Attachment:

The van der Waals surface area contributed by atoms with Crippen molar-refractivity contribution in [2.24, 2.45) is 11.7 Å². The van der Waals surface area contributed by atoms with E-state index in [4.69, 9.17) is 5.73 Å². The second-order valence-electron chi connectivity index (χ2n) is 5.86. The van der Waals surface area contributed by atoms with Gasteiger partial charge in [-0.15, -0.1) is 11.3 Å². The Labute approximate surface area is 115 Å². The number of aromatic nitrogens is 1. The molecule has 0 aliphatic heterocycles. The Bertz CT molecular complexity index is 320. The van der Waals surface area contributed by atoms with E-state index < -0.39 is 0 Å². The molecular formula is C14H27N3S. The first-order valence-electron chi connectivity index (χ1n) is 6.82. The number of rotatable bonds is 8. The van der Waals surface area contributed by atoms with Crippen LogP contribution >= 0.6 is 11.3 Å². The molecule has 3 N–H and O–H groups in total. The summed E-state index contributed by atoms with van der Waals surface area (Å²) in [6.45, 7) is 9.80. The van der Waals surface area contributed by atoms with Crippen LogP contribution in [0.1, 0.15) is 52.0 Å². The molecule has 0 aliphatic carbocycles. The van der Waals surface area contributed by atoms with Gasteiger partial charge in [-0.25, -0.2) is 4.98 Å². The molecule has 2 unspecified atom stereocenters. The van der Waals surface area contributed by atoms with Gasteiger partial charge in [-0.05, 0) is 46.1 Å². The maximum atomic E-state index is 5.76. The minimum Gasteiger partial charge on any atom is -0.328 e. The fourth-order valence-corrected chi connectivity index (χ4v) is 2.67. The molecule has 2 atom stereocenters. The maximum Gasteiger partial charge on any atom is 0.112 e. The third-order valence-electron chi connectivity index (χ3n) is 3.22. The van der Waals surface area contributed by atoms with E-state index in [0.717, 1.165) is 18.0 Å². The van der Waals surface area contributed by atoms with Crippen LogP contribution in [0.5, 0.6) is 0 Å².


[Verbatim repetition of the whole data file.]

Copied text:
The van der Waals surface area contributed by atoms with Crippen molar-refractivity contribution in [2.24, 2.45) is 11.7 Å². The van der Waals surface area contributed by atoms with E-state index in [4.69, 9.17) is 5.73 Å². The second-order valence-electron chi connectivity index (χ2n) is 5.86. The van der Waals surface area contributed by atoms with Gasteiger partial charge in [-0.15, -0.1) is 11.3 Å². The Labute approximate surface area is 115 Å². The number of aromatic nitrogens is 1. The molecule has 0 aliphatic heterocycles. The Bertz CT molecular complexity index is 320. The van der Waals surface area contributed by atoms with E-state index < -0.39 is 0 Å². The molecular formula is C14H27N3S. The first-order valence-electron chi connectivity index (χ1n) is 6.82. The number of rotatable bonds is 8. The van der Waals surface area contributed by atoms with Crippen LogP contribution >= 0.6 is 11.3 Å². The molecule has 3 N–H and O–H groups in total. The summed E-state index contributed by atoms with van der Waals surface area (Å²) in [6.45, 7) is 9.80. The van der Waals surface area contributed by atoms with Crippen LogP contribution in [0.1, 0.15) is 52.0 Å². The molecule has 0 aliphatic carbocycles. The van der Waals surface area contributed by atoms with Gasteiger partial charge in [-0.25, -0.2) is 4.98 Å². The molecule has 2 unspecified atom stereocenters. The van der Waals surface area contributed by atoms with Gasteiger partial charge in [-0.05, 0) is 46.1 Å². The maximum atomic E-state index is 5.76. The minimum Gasteiger partial charge on any atom is -0.328 e. The fourth-order valence-corrected chi connectivity index (χ4v) is 2.67. The molecule has 2 atom stereocenters. The maximum Gasteiger partial charge on any atom is 0.112 e. The third-order valence-electron chi connectivity index (χ3n) is 3.22. The van der Waals surface area contributed by atoms with E-state index in [0.717, 1.165) is 18.0 Å². The van der Waals surface area contributed by atoms with Crippen LogP contribution in [0.5, 0.6) is 0 Å².